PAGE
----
Alfred R. Jamison, 91, a golf professional in the Washington area since 1928 who in the 1950s started designing golf courses throughout the region, died of congestive heart failure and multiple myeloma Oct. 31 at his home in Vienna.

Known as "the Hat" because of the felt-tip chapeau with which he hid his prematurely balding head, Mr. Jamison played minor league baseball and golf in his home town of Wilmington, Del., before becoming an assistant pro at the old Bannockburn, Army and Navy, and Kenwood country clubs.

He became a pro at the old Indian Spring Club in 1938, followed by Bradley Hills Golf Club (now Bethesda Country Club) and East Potomac Golf Course. After World War II--which Mr. Jamison spent in Asheville, N.C., as an auditor with the General Accounting Office--he was a pro at the old Officer's Golf Club at Quantico Marine Corps Base and Goose Creek Golf Club.

Merrell W. Whittlesey, The Washington Post's former golf reporter, called Mr. Jamison in the 1940s "never a national threat but a consistently good home pro golfer" and "one of the foremost teachers and stylists in this section."

In the 1950s, he was a partner with architect Eddie Ault in the golf-course design firm Ault and Jamison. He designed or redesigned about a dozen courses in the Washington area, including River Bend Golf and Country Club, Reston National Golf Course, Medal of Honor Golf Course at Quantico and the University of Maryland course.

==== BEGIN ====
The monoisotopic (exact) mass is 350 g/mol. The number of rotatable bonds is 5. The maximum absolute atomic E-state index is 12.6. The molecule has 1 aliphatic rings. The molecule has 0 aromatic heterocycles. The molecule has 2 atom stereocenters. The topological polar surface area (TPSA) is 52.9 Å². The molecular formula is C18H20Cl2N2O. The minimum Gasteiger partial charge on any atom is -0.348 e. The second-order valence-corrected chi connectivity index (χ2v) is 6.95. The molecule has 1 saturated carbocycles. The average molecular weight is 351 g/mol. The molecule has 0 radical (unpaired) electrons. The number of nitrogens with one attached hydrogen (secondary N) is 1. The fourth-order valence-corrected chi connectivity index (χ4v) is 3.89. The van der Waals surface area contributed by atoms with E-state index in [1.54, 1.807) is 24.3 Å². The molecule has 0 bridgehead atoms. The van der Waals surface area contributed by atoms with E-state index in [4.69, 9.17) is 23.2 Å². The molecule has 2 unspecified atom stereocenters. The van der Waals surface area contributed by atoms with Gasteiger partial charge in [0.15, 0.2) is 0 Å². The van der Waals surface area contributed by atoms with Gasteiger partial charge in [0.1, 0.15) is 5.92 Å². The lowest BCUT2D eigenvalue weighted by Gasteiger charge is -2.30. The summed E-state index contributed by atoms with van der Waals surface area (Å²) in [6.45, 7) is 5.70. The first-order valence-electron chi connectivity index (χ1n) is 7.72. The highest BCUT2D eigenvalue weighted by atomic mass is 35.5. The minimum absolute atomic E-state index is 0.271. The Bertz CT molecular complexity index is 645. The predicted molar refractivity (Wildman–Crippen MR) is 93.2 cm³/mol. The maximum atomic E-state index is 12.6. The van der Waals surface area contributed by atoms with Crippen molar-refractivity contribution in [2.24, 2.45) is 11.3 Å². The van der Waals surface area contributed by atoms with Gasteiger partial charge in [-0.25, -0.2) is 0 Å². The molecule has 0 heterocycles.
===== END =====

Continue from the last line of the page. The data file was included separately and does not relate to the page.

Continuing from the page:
He remained a design consultant until the early 1990s and continued to play until last month, even after suffering a stroke in 1985.

Mr. Jamison, a member of the Professional Golfers Association since the 1930s, won the PGA Middle Atlantic teacher of the year award in 1986. "You don't 'teach' golf, you train," he told The Post in 1993. "You don't teach any sport."

Among his avocations were playing the ukulele and piano, ballroom dancing and pool.

His first wife, Lucille Jamison, died in 1974. His second wife, Marie Jamison, died in 1987.

Survivors include his wife of nine years, Faye Jamison, of Vienna; two sons from his first marriage, Robbie, of Manassas, and Ron, of San Jose; two daughters from his first marriage, Mary Lou Williams of Centreville and Judy Heiting of Lexington, S.C.; two stepsons, Jason and Tony Ellis, both of Winter Park, Fla.; two sisters; and eight grandchildren.